that every noun of this category should end in -or or -our, as every adjective ends in -ous . or else that all nouns from the French -eur should end in -our, and none besides, or the "trumpet gives an
uncertain sound.” Or, gold (in Her.), (conj.) correlative of either. (?) Or or Nor in negative sentences. RULE (1) If the negation refers to both or all together "nor;" but
(2) If the negation refers to either one not both together “or.”
(3) After neither or nor, the correlative must be “nor." It is not for kings to drink wine nor for princes strong drink. Whoever honoureth not his father or mother let him die the death. Fight neither with small nor great (1 Kings xxii. 31). Thou nor thy son, nor thy daughter, nor the stranger.. (Ex. xx. 10). Or ever, before (a corruption of ere ever, before ever). “Or,” Old Eng. oththe or oththon: Tell us by what auctoritie thou
doest these thynges, other (oththon] who is he that gave the thys
auctoritie.—Tyndale, “New Testament." Oracle, õr'ră.k’l. Auricle, aw'.rž.k’l, the external ear.
Oracle, a divine response, the temple where oracles were
consulted, the deity or person who utters the response, &c.
Orac'ular-ly; oraculous, o.răk ků.lūs ; orac'ulous-ness.
oracle, is from lègo, to say or speak. Cicero says: "quòd inest in
his (oraculis) deorum oratio”).
“Auricular,” Latin auriculāris, áuricülārius (auris, an ear). Oral, oʻrăl. Horal, hoʻrăl. Aural, aw'.răl.
Oral,o'.răl, by word of mouth; oral-ly. (Fr.oral; Lat.08 õris.)
Aural, aw'.răl, pertaining to the ear. (Latin auris, the ear.) Orange, õr'rinj, a fruit, a colour; orangery, ör'r'nj.ry (not
õrněnjěr.y), a house where oranges are reared artificially. Orange-man, plu. -men, one of the Irish protestant society
organised, A.D. 1689, in support of William-of-Orange. Orange-tawny, a brown yellow colour; orange-musk, a
species of pear; china orange, tchi'.nah ör'r'nj. Orange-ade (3 syl.), a drink made with orange-juice. French orange ( pomum aurantiim, the golden fruit, aurum, gold, the
“golden fruit of the Hesperides,” so famed in fable). Orang outang, 7.răng' oo.tang', one of the ape tribe.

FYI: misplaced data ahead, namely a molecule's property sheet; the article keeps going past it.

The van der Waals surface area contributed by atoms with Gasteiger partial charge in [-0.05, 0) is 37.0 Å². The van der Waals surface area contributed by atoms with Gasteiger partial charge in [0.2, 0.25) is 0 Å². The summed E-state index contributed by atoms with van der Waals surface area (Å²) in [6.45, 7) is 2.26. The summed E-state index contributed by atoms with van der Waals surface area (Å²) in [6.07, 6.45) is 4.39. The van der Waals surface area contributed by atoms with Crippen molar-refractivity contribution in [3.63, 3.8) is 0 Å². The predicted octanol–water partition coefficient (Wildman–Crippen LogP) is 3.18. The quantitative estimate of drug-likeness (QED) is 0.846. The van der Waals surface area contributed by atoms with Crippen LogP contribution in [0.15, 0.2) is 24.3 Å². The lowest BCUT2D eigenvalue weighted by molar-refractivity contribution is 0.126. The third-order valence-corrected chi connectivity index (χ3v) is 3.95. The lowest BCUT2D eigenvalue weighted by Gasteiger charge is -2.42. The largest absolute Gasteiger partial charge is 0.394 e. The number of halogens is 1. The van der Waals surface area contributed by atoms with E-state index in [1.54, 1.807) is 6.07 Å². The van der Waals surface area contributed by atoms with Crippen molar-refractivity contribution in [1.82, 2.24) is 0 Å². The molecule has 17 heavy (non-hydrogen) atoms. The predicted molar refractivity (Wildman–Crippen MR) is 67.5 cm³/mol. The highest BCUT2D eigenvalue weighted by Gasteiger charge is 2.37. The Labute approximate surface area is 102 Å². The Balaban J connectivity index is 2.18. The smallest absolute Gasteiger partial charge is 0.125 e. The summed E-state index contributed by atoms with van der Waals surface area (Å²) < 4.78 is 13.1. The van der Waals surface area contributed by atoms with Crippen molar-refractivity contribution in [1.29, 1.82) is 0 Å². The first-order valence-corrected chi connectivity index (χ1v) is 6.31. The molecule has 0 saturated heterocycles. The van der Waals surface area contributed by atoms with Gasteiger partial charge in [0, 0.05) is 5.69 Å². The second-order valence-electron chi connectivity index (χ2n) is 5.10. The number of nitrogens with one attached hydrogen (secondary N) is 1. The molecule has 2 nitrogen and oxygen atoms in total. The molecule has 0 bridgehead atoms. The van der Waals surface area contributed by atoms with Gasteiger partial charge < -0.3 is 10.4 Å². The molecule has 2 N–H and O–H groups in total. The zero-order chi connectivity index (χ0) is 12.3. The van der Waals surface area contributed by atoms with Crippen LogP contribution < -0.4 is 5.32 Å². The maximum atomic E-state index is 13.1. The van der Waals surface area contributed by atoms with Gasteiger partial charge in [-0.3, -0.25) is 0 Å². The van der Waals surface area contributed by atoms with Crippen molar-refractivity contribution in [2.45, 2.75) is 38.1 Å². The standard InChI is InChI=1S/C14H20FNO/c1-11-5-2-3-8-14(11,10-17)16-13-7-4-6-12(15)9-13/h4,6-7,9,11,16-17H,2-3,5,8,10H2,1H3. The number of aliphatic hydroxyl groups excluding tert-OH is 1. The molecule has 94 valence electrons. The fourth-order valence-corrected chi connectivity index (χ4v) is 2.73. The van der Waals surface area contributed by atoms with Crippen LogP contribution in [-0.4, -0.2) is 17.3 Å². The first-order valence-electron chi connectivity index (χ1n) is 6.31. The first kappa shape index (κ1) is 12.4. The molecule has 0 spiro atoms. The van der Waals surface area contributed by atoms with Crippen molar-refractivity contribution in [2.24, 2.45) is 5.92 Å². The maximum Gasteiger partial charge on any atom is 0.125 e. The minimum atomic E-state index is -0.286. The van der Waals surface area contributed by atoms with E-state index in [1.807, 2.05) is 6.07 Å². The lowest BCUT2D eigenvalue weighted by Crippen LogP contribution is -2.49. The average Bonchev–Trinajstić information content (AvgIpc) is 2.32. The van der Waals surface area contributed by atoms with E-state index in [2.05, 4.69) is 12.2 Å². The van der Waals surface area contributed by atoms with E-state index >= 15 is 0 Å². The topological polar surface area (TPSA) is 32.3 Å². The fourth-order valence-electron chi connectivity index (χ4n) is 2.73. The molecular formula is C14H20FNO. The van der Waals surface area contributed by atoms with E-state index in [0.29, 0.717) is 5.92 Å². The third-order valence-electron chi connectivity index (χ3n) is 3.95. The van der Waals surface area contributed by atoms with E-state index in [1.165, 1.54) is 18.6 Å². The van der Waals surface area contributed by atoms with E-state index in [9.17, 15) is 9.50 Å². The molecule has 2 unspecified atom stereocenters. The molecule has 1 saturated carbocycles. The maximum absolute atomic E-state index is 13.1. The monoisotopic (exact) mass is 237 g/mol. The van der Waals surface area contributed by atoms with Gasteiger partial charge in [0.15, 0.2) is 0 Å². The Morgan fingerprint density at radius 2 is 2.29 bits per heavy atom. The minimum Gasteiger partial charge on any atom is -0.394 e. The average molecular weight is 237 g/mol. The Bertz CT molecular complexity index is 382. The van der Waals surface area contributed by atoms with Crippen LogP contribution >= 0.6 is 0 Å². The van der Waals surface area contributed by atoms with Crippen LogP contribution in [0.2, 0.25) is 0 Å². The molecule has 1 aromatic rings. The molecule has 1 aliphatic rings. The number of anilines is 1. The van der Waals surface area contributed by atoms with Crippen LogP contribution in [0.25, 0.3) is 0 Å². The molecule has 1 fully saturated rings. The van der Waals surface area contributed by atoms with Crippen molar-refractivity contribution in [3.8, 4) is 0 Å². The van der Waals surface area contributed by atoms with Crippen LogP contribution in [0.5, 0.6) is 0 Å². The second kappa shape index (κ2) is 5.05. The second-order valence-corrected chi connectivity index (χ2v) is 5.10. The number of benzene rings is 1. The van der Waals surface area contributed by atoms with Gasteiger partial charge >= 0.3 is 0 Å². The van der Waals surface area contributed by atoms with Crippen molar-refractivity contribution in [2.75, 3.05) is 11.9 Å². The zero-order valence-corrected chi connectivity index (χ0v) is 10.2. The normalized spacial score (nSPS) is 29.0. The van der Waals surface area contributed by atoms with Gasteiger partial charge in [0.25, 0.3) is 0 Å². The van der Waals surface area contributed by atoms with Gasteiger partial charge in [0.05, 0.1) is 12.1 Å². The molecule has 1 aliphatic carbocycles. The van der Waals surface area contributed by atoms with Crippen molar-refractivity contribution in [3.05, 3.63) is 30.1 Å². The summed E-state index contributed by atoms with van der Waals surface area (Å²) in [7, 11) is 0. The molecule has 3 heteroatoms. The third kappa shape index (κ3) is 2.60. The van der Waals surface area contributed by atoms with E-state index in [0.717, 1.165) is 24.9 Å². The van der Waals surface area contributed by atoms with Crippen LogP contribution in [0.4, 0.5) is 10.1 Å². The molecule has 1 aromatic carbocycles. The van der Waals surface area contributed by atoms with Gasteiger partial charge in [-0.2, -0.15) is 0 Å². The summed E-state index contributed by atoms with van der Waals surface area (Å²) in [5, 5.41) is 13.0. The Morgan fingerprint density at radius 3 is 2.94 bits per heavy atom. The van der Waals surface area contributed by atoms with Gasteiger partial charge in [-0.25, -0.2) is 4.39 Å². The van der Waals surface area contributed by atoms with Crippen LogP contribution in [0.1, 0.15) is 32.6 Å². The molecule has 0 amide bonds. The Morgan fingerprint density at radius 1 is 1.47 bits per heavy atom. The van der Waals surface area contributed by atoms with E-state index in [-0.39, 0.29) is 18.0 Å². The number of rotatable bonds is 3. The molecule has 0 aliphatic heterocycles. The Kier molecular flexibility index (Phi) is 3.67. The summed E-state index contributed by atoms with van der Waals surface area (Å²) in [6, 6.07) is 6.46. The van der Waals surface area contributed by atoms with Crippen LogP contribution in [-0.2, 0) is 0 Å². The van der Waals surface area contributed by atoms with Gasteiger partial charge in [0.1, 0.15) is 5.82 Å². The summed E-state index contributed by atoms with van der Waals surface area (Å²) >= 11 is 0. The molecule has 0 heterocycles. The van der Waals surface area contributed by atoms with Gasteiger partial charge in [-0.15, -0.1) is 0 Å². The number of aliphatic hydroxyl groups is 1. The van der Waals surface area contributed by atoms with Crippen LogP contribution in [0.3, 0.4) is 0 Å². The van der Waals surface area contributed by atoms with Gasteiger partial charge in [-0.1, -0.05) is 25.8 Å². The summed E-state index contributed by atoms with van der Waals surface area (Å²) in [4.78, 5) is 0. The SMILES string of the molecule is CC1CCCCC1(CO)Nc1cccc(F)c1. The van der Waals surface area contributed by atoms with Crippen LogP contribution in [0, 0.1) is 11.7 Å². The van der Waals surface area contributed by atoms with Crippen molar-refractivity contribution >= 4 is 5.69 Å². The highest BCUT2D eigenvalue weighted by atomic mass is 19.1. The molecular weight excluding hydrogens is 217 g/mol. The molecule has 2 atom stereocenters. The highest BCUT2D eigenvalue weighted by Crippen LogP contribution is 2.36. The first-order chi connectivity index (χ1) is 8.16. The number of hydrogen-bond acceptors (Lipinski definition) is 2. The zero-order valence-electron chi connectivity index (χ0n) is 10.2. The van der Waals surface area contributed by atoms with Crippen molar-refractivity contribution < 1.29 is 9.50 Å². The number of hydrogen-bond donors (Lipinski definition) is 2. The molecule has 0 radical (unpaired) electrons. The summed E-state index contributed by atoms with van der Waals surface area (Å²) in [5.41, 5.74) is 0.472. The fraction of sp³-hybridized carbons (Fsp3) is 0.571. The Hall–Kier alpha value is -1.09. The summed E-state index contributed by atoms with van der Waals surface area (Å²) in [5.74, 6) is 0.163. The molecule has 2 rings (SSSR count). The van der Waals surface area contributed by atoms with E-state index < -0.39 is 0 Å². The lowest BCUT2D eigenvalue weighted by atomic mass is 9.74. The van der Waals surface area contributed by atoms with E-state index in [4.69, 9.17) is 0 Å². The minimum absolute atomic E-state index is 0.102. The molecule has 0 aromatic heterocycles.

Malay orang houtan, the wild man (of the woods). Oration, o.ray'.shăn, a speech. Horatian, ho.ray".shặ'ăn, after
the manner of Horace, the Roman poet. Orator, öroră.tor (Rule xxxvii.); oratorical, õr'ră.tör'rž.kăl ;
oratorical-ly. Oratory, or ră.to.ry, the art of an orator. Oratory, plu. oratories, õr'ră.to.rīz, a private chapel. (This comes from the Latin oräre, to pray, and it would have been
much better if we had accepted the French oratoire. Oratorio, plu. oratorios, or ră.tör"'ră.āze, a sacred musical
drama without acting, scenery, or character costume. (In the Latin the "ā” of all these words is long, as it is in “orātion.")
Orātio, orātor, orātorium; Italian oratorio; French oratorio. Orb, a celestial sphere, a hollow globe; orb of day, the sun;
orb of night, the moon; orb-like; orbed (1 syl.) Orbit, or.bit, the path of a heavenly body; orbital. Orbicular, or.bik'ŭ.lar, spherical; orbic'ular-ly, orbicular
ness. Orbiculate, or.bik'.ŭ.late, orbicular; orbic'ulāted.
Latin orbicŭlāris, orbiculatus, orbis, v. orbitāre. Orc, a species of whale, a man-eating sea-monster.
Old English orc, a goblin; Latin orca, a whale; Greek urcha. Orcadian, or.kā'.dž.ăn, pertaining to the Orkney Islands, a native
of the Orkneys. (Lat. orcăděs (orca), the whale-islands.) Orchard, orch'ird, a fruit-garden; orch'ard-ist, one who cultivates
an orchard as a trade; orch'ard-ing, making orchards, Old English ortgeard or orteerd a herb garden.
Orchestra, or'.kės.trah (not ok'.kės.trah), a place assigned to
musicians, the musicians assembled in an orchestra ; orchestral, or.kes'.trăl, suitable to an orchestra, &c.
Gk. orchestra, the space where the chorus danced (orchéomai, to dance). Orchis, or'.kis [or orchid, or'.kid], a plant; orchidaceous (Rule
lxvi.), or'.ki.day''.shús; orchideous, or.kid'ě.ŭs. Orchidacem, or' ki.day".sē.ē (-aceæ, an order of plants). Greek orches, testicule, à cause de la forme des bulbes (Bouillet).
Latin orchis, gen. orchttis; French orchis or orchide.
Ord, an edge, a beginning :_as ords and ends, corrupted
into odds and ends. (Old Eng. ord, a point, a beginning.)
Ort, a fragment dropped from the mouth in eating. (O.E. oret.) Ordain, or.dāne', to decree, to invest with ministerial office;
ordained' (2 syl.), ordain'-ing, ordain'-er.
Ordination, or'.dž.nay".shăn. (Latin ordinātio, ordināre.) Ordeal, or'.dě.ăl (should be or.deel), a scrutiny or severe test.
Fiery ordeal, a very severe trial, as when an accused person
had to prove his innocence by holding red-hot iron in his
hand or walking blindfold over red-hot plough-shares. Water ordeal was performed by plunging the bare arm into
boiling water or by being tossed into a river. (The first was for the gentry. Both might be performed by deputy,
and hence the phrase "passing through fire and water" to serve you.)
Old English Ordál or Ordál, a judgment, an ordeal. Or’der, arrangement, method, command, badge, to command ;
ordered, or'.derd; or'der-ing, order-er; order-ly, syste
matically; orderli-ness, Rule xi. (Latin ordo, ordinis.) Orderly, plu. orderlies, or'.der.līz, a soldier appointed to
wait upon a commanding officer and to carry messages; The orderly officer, the officer whose turn it is to superin.
tend the cleanliness, food, and comforts of his regiment. Orderly non-commissioned officer, the sergeant on duty for
the week. His duty is to attend the orderly room for
instructions and convey them to the proper quarters. Orderly book, regimental orders entered by the captain. Orders (in Arch.), the five styles of Greek architecture: viz.,
the Tuscan, Dor'ic, Io’nic, Corinthian, and Composite.